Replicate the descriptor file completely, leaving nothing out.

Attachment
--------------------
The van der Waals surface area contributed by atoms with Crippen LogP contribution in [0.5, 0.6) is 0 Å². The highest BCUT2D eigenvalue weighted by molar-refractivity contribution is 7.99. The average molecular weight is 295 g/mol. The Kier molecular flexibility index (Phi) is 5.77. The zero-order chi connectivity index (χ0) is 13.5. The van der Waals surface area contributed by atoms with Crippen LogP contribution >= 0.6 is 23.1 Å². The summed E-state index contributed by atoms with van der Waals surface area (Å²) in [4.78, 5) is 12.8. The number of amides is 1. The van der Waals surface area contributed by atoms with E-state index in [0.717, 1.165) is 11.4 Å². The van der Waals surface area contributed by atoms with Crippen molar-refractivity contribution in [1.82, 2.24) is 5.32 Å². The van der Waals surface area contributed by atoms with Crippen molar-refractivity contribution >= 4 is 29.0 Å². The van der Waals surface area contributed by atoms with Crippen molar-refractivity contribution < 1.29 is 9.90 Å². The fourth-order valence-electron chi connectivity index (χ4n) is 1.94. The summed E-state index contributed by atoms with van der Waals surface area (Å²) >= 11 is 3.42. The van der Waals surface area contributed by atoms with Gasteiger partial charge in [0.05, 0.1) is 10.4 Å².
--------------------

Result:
The van der Waals surface area contributed by atoms with Crippen LogP contribution in [0.5, 0.6) is 0 Å². The highest BCUT2D eigenvalue weighted by molar-refractivity contribution is 7.99. The average molecular weight is 295 g/mol. The Kier molecular flexibility index (Phi) is 5.77. The zero-order chi connectivity index (χ0) is 13.5. The van der Waals surface area contributed by atoms with Crippen LogP contribution >= 0.6 is 23.1 Å². The summed E-state index contributed by atoms with van der Waals surface area (Å²) in [4.78, 5) is 12.8. The number of amides is 1. The van der Waals surface area contributed by atoms with E-state index in [0.717, 1.165) is 11.4 Å². The van der Waals surface area contributed by atoms with Crippen molar-refractivity contribution in [1.82, 2.24) is 5.32 Å². The van der Waals surface area contributed by atoms with Crippen molar-refractivity contribution >= 4 is 29.0 Å². The van der Waals surface area contributed by atoms with Crippen molar-refractivity contribution < 1.29 is 9.90 Å². The fourth-order valence-electron chi connectivity index (χ4n) is 1.94. The summed E-state index contributed by atoms with van der Waals surface area (Å²) >= 11 is 3.42. The van der Waals surface area contributed by atoms with Gasteiger partial charge in [0.05, 0.1) is 10.4 Å².